Arecont cameras general information & operation

Camera Operation

In general the streamer in Arecont cameras works by splitting the total encoder FPS by the number of concurrent streams consumed by clients. If the encoder in the camera is able to provide 12 FPS then this number will be divided by the number of clients, e.g 2 clients connected to a camera set to 12 FPS will each receive 6 FPS. As the number of clients increases the FPS will continue to split, e.g. 4 clients would each receive 3 FPS and so on. Per Arecont their cameras support a maximum of 8 concurrent streams. In a ViconNet system this becomes a burden on the camera since in ViconNet; Workstations, NVRs, VMDCs, and DVRs would each make an independent connection to the camera. This means that 1 NVR and 1 Workstation would each receive only 6 FPS from a camera capable of delivering up to 12 FPS. Arecont cameras do not provide a way via the web GUI to adjust FPS or GOP as it is done dynamically by the camera. The encoder's capability varies by model so it is recommended to first verify the FPS capability of the camera.

Operation in ViconNet

The ArecontVision driver in ViconNet streams via HTTP by default. The VnUtils configuration tool can be used to change the communication method to multicast which will then switch the streaming to RTSP. Versions of ViconNet prior to 8.1 did not support streaming via multicast for the ArecontVision driver. The change can also be done manually via the ThirdParty.ini file the entry must be as follows:

[Arecont]
UseHttp=0
UseMulticast=1

In systems where it is required to record/view a high FPS stream from the camera it would be recommended to configure the network for multicast traffic and then configure all ViconNet systems to stream via multicast for all Arecont cameras.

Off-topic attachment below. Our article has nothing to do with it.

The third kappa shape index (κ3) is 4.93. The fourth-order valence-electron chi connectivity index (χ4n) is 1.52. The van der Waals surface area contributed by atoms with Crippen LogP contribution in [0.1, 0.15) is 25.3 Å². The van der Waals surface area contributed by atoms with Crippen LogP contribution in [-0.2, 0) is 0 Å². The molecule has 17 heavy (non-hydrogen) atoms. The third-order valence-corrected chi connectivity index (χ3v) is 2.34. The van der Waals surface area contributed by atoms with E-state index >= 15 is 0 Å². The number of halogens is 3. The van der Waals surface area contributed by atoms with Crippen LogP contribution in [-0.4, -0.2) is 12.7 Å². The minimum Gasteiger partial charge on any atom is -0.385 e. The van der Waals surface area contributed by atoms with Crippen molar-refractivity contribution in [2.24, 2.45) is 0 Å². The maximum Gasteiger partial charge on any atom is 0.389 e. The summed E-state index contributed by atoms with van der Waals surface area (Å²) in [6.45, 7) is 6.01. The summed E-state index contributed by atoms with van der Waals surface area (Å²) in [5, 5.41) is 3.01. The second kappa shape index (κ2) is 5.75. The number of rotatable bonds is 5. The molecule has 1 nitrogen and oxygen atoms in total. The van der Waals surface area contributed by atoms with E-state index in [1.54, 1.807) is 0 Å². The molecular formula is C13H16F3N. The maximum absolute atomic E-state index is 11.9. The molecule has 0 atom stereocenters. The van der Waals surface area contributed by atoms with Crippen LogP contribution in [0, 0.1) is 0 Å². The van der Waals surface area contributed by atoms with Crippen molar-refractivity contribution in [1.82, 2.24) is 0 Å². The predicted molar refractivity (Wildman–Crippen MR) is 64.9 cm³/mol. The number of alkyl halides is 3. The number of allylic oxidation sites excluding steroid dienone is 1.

Operation in Valerus

In an Valerus system the burden on the camera should be minimal as in Valerus the NVR will pull one stream from the camera and then handle the streaming to all clients. The only scenario in which the FPS limitation can become a problem is if the NVR goes offline causing all of the clients to pull streams directly from the cameras. In Valerus it is recommended to use ONVIF but GenericRTSP can also be used. Onvif operation of ArecontVision cameras is completely dependent on the model and firmware version in the camera. For further info please check with ArecontVision to determine what each camera supports.

Custom RTSP streaming operation

ArecontVision cameras have the capability of providing different streams depending on the stream URI. Parameters can be passed to the camera's encoder via the RTSP URI. For further info please review the ArecontVision documents in regards to the specific camera model in use.

General RTSP URI format:

RTSP://IpAddr/video(C).sdp?res=(R)&x0=(X)&y0=(Y)&x1=(X2)&y1=(Y2)&qp=(Q) where the variables equal the following:

C = channel number (e.g. 1,2,3, or 4)

R = resolution (e.g. full, or half)

X, Y = Width & Height origins (e.g. 50px)

X2, Y2 = Final Width & Height (e.g. 1920px)

Q = stream quality (e.g. 16)

Below is an URI sample for model AV12176DN.

RTSP://IPaddress/video1​.sdp?res=full&x0=0&y0=0&x1=2048&y1=1536&qp=16&5000&snapstream=off&ssn=205&doublescan=1&bitrate=3000&fps0&mic=off

RTSP://IPaddress/video2​.sdp?res=full&x0=0&y0=0&x1=2048&y1=1536&qp=16&5000&snapstream=off&ssn=205&doublescan=1&bitrate=3000&fps0&mic=off

The ArecontVision API docs cover this info, please refer to Arecont's docs for a complete guide.

Page 126 of the manual in the link below contains the RTSP API information.

API document (may be outdated)

 

 

 

 

 

 

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